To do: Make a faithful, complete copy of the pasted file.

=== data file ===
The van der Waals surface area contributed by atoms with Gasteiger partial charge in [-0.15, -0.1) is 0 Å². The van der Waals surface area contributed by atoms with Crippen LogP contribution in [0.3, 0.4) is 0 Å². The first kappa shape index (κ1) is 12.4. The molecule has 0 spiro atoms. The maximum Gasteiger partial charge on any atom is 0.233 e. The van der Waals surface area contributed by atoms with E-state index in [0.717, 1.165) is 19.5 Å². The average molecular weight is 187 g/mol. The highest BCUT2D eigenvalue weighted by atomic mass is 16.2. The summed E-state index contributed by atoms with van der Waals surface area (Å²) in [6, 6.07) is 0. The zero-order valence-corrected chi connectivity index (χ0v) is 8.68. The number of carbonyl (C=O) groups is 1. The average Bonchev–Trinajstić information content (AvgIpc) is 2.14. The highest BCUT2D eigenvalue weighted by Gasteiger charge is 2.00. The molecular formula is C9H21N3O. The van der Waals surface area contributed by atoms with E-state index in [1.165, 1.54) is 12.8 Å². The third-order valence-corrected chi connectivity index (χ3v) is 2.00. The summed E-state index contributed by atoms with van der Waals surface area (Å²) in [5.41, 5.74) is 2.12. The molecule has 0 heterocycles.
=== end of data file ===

The van der Waals surface area contributed by atoms with Gasteiger partial charge in [-0.15, -0.1) is 0 Å². The van der Waals surface area contributed by atoms with Crippen LogP contribution in [0.3, 0.4) is 0 Å². The first kappa shape index (κ1) is 12.4. The molecule has 0 spiro atoms. The maximum Gasteiger partial charge on any atom is 0.233 e. The van der Waals surface area contributed by atoms with E-state index in [0.717, 1.165) is 19.5 Å². The average molecular weight is 187 g/mol. The highest BCUT2D eigenvalue weighted by atomic mass is 16.2. The summed E-state index contributed by atoms with van der Waals surface area (Å²) in [6, 6.07) is 0. The zero-order valence-corrected chi connectivity index (χ0v) is 8.68. The number of carbonyl (C=O) groups is 1. The average Bonchev–Trinajstić information content (AvgIpc) is 2.14. The highest BCUT2D eigenvalue weighted by Gasteiger charge is 2.00. The molecular formula is C9H21N3O. The van der Waals surface area contributed by atoms with E-state index in [1.165, 1.54) is 12.8 Å². The third-order valence-corrected chi connectivity index (χ3v) is 2.00. The summed E-state index contributed by atoms with van der Waals surface area (Å²) in [5.41, 5.74) is 2.12. The molecule has 0 heterocycles.